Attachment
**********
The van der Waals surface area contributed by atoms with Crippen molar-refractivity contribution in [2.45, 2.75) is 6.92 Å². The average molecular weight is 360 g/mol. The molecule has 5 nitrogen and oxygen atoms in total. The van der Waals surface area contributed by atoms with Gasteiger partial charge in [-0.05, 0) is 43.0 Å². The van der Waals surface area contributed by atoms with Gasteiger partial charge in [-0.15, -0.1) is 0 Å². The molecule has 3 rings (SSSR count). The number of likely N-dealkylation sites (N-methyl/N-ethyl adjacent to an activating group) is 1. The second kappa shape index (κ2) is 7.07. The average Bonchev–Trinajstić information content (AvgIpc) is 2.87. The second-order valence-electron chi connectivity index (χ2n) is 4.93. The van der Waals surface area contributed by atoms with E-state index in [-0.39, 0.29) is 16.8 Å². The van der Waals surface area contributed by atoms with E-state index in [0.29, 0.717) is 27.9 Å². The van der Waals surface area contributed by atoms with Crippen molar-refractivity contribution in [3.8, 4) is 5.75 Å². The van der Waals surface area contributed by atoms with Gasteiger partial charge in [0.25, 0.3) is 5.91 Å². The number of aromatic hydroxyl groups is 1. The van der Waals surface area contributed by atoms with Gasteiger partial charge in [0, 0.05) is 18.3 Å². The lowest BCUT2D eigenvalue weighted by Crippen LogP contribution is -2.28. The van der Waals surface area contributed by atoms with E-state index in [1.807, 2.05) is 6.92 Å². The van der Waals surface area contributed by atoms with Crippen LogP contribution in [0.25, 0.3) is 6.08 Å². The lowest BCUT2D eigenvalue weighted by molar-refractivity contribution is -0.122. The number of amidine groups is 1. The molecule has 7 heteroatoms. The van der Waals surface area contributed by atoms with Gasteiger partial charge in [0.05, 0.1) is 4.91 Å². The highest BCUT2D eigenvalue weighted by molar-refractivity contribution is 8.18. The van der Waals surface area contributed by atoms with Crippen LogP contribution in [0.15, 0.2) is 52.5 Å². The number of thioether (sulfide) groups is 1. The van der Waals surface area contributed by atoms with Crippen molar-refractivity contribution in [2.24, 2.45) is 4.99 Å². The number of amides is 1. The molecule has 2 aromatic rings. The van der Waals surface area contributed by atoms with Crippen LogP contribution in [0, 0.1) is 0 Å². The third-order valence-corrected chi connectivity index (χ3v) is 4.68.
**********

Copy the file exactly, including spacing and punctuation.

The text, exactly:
The van der Waals surface area contributed by atoms with Crippen molar-refractivity contribution in [2.45, 2.75) is 6.92 Å². The average molecular weight is 360 g/mol. The molecule has 5 nitrogen and oxygen atoms in total. The van der Waals surface area contributed by atoms with Gasteiger partial charge in [-0.05, 0) is 43.0 Å². The van der Waals surface area contributed by atoms with Gasteiger partial charge in [-0.15, -0.1) is 0 Å². The molecule has 3 rings (SSSR count). The number of likely N-dealkylation sites (N-methyl/N-ethyl adjacent to an activating group) is 1. The second kappa shape index (κ2) is 7.07. The average Bonchev–Trinajstić information content (AvgIpc) is 2.87. The second-order valence-electron chi connectivity index (χ2n) is 4.93. The van der Waals surface area contributed by atoms with E-state index in [-0.39, 0.29) is 16.8 Å². The van der Waals surface area contributed by atoms with E-state index in [0.29, 0.717) is 27.9 Å². The van der Waals surface area contributed by atoms with Crippen molar-refractivity contribution in [3.8, 4) is 5.75 Å². The van der Waals surface area contributed by atoms with Gasteiger partial charge in [0.25, 0.3) is 5.91 Å². The number of aromatic hydroxyl groups is 1. The van der Waals surface area contributed by atoms with Gasteiger partial charge in [0, 0.05) is 18.3 Å². The lowest BCUT2D eigenvalue weighted by Crippen LogP contribution is -2.28. The van der Waals surface area contributed by atoms with E-state index in [1.807, 2.05) is 6.92 Å². The van der Waals surface area contributed by atoms with Crippen LogP contribution in [0.25, 0.3) is 6.08 Å². The lowest BCUT2D eigenvalue weighted by molar-refractivity contribution is -0.122. The number of amidine groups is 1. The molecule has 7 heteroatoms. The van der Waals surface area contributed by atoms with Gasteiger partial charge in [0.05, 0.1) is 4.91 Å². The highest BCUT2D eigenvalue weighted by molar-refractivity contribution is 8.18. The van der Waals surface area contributed by atoms with Crippen LogP contribution in [0.15, 0.2) is 52.5 Å². The number of thioether (sulfide) groups is 1. The van der Waals surface area contributed by atoms with Crippen molar-refractivity contribution in [2.24, 2.45) is 4.99 Å². The number of amides is 1. The molecule has 2 aromatic rings. The van der Waals surface area contributed by atoms with Crippen LogP contribution in [0, 0.1) is 0 Å². The third-order valence-corrected chi connectivity index (χ3v) is 4.68.